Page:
How can a Small Fashion Brand Commit to being Zero-Waste?

How can a small fashion brand commit to being zero waste with model wearing best. T shirt and bucket hat
How can a small fashion brand commit to being zero waste with model wearing best. T shirt and bucket hat

Being a Small Fashion Brand we have a lot to commit to as being advocates for the next generation of Fashion. This includes trying to be minimal or zero waste.

“Zero waste design is a set of practices and processes that aims to design as much waste as possible out of the Fashion System.” a quote taken from the Common Threads Podcast.

How much Waste comes from the Fashion Industry?

But why is it so important? According to Episode 25, transforming textile waste with zero waste design from The common Threads podcast.

“Around 35% of all of the materials in the fashion supply chain end up as waste. So much of this waste can shifted through design processes in pattern cutting and digital design”

Which is a crazy number when you consider it. A whole 1/3 of a garment goes to waste when surely it could be repurposed.

In the Podcast they talk to Holly McQuillan author of zero waste fashion design, who is currently completing her PHD. She says that “ 15%-25% of materials becomes waste on the cutting room floor” so surely as small businesses we must be able to implement practices which can minimise this waste?

Our Hints and Tips to becoming a Zero-Waste Fashion Brand.

1. Pattern Pieces are Puzzle Pieces.

“If you think of a garment pattern as a puzzle, it’s fitting together pieces like a puzzle and removing as much negative space as possible. There’s also lots of different pattern cutting techniques you can use to limit your waste.” – from the common threads podcast.

It’s a technique we very commonly used at Daines Atelier when we first cut out our garments. Using Vintage Remnants and Deadstock materials means we get some pretty irregular materials to place our pattern pieces onto.

We ignore the grain line (all seamstresses will hate us right now) why? Because this minimises our waste. In order to do this though you need to be using high quality materials with a closer weave and have some training in sewing together the different panels- they will stretch and move all over the place- so it needs care.

2. Creating new Fabric from Cutting Floor Waste.

We also panel together different tiny sections of material (our cutting floor “waste”) to create larger pieces of material again. Here’s two of different techniques which you can use.

Zigzag Patchwork: by layering the pieces on top of each other so that they’re flat, you can use the zig zag setting on your sewing machine to piece them together.

Over locking: I like this technique as it can create some cool silhouettes on the garment. As well as a clean edge it also looks neat on both sides. However corners can be tricky on an over locker, so be sure to practice.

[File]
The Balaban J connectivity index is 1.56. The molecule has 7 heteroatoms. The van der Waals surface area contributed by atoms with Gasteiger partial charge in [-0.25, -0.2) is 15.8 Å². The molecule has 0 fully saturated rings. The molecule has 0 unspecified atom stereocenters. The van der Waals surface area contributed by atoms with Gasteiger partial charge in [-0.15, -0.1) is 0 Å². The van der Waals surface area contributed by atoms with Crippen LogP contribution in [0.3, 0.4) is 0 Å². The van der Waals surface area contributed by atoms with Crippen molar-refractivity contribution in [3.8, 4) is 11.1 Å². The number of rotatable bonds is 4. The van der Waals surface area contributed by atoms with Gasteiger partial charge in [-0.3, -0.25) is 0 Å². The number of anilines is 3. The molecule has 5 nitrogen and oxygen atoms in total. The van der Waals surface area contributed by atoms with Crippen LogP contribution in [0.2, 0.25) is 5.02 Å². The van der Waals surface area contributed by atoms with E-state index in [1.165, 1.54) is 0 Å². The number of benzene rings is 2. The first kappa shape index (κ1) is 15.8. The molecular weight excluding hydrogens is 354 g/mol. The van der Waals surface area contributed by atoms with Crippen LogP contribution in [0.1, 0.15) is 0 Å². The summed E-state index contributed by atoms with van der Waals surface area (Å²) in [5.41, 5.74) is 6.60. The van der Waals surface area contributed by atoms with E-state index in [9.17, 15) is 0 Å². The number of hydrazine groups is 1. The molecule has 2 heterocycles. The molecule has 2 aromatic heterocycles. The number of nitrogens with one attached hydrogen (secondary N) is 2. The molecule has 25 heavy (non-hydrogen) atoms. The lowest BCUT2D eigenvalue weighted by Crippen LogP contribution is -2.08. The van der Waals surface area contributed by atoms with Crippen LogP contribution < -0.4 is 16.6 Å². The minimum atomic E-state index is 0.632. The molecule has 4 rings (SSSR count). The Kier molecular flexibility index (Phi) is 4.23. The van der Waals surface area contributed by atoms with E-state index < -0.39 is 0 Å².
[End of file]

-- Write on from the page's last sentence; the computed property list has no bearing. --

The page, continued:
3. Upcycled Materials minimise our waste.

Using Preloved Textiles from either clothing or vintage remnants is a great way to minimise the fashion industries waste. These textiles are nearing going to landfill.

There’s nothing wrong with these materials! Just because they’re smaller pieces, a jumper with a hole in or something which has faded. It is key as a designer to be able to give them a second life and for them to have that WOW factor again.

It’s all part of being a circular and economy and reusing what’s already in front of us us.

4.Investing in Deadstock Materials or End of Roll Materials.

Even though Deadstock materials are named and shamed for being overproduction at the mill. There is little that can be done to change this. Using materials which are already available to us is important. It’s important to remember they’re dead stock because either a fashion house decided they didn’t want them. Or they needed to create this amount due to their own sources.

End of roll materials are great. They’re smaller pieces (usually an irregular size) but still hold their quality. They’re just less sought for as there isnt enough material to make an entire garment.

I have a few go to places. Including AmorThreads.

5.Digital Design.

After watching a documentary by click on the BBC about digitising the Fashion Industry for Fashion Week. It really showcased the importance of digital design.

Being able to produce a collection online (even just to draw or pattern cut it) means no waste in our materials. Something which I can see us all adjusting to, maybe a made to order system will come light out of this? A great thesis topic there.

6. Creating limited collections/small batch

Over producing garment is a red light for mass consumption. By brands producing more, the quality is likely to suffer. A great example of this is primary. The garments never fit properly and they’re never made from a high quality material.

As well if you buy more, it is also likely that you will throw away more. So how can a small brand stop this circle?

By producing less. Having less stock means that you’re more likely to sell it all. You can also manage returns a lot easier and ensure that your garments are always to a high quality.

7.Using recyclable packaging

So often I see Fashion companies shipping out their beautiful garments in plastic bags. But a box is a much kinder way to ship your clothing. Not only does it protect it more, but It can also be recycled. Some packaging companies even make the boxes from recycled cardboard.

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